My oriole experience etched more deeply into my consciousness the demand to be watchful about assigning causation to anything—whether small or great—other than the one Mind. On the side of some of what seem to be greater things, how often do we attribute causation to, for example, age, the body, heredity, personalities (whom we identify as either virtuous or wicked), the economy, the government, money, conditioning, a pandemic, the weather, ragweed and goldenrod, luck, chance, or any of the endless things that claim to compete with Spirit as the only cause? We shortchange and victimize ourselves when we assign causation and power to something other than God. No matter how much power is claimed by that which is not Spirit and spiritual, God, the All-good—right here, right now—is demonstrably the infinite and only power and presence.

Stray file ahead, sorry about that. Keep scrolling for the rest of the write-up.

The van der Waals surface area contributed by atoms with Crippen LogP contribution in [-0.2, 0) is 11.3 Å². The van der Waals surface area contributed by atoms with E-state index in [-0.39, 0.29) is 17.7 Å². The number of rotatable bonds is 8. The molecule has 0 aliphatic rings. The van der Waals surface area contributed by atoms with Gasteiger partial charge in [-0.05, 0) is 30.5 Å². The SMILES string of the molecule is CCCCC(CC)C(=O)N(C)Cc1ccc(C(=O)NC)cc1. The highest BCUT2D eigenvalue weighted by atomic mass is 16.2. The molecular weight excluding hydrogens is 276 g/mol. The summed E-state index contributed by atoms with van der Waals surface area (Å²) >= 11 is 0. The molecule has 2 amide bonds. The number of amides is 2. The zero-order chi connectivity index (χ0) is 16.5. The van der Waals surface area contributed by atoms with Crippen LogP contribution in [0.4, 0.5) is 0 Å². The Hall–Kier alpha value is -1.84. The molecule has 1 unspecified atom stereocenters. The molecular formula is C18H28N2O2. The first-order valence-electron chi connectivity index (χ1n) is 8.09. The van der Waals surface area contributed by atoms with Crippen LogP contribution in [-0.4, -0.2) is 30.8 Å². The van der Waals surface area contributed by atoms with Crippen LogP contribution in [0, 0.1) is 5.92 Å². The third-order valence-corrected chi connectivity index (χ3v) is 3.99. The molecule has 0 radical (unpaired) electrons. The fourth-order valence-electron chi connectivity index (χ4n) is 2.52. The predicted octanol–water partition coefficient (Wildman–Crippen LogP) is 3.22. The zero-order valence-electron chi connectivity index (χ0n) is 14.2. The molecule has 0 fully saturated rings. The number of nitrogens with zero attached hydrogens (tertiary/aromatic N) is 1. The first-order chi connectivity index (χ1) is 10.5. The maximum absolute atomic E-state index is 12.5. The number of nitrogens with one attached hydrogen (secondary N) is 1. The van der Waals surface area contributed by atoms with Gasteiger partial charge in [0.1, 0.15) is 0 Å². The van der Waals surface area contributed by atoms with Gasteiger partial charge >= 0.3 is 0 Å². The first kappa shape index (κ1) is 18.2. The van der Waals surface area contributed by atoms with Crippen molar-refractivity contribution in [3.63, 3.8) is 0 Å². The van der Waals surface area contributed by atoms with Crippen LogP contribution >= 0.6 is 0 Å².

The rewards of watching thought and striving to obey the First Commandment are so rich—among them, a growing sense of oneness with the Father, God, that was the common denominator underlying Christ Jesus’ teachings and practice. Science and Health declares, “Jesus of Nazareth taught and demonstrated man’s oneness with the Father, and for this we owe him endless homage” (p. 18).
Whatever we’re doing—no matter how mundane it may seem—is holy and glorifies God when we’re consciously moving as reflection. The least awareness of the divine All-power helps us to understand Jesus’ description of the kingdom of heaven:
“It is like a grain of mustard seed, which, when it is sown in the earth, is less than all the seeds that be in the earth: but when it is sown, it groweth up, and becometh greater than all herbs” (Mark 4:31, 32).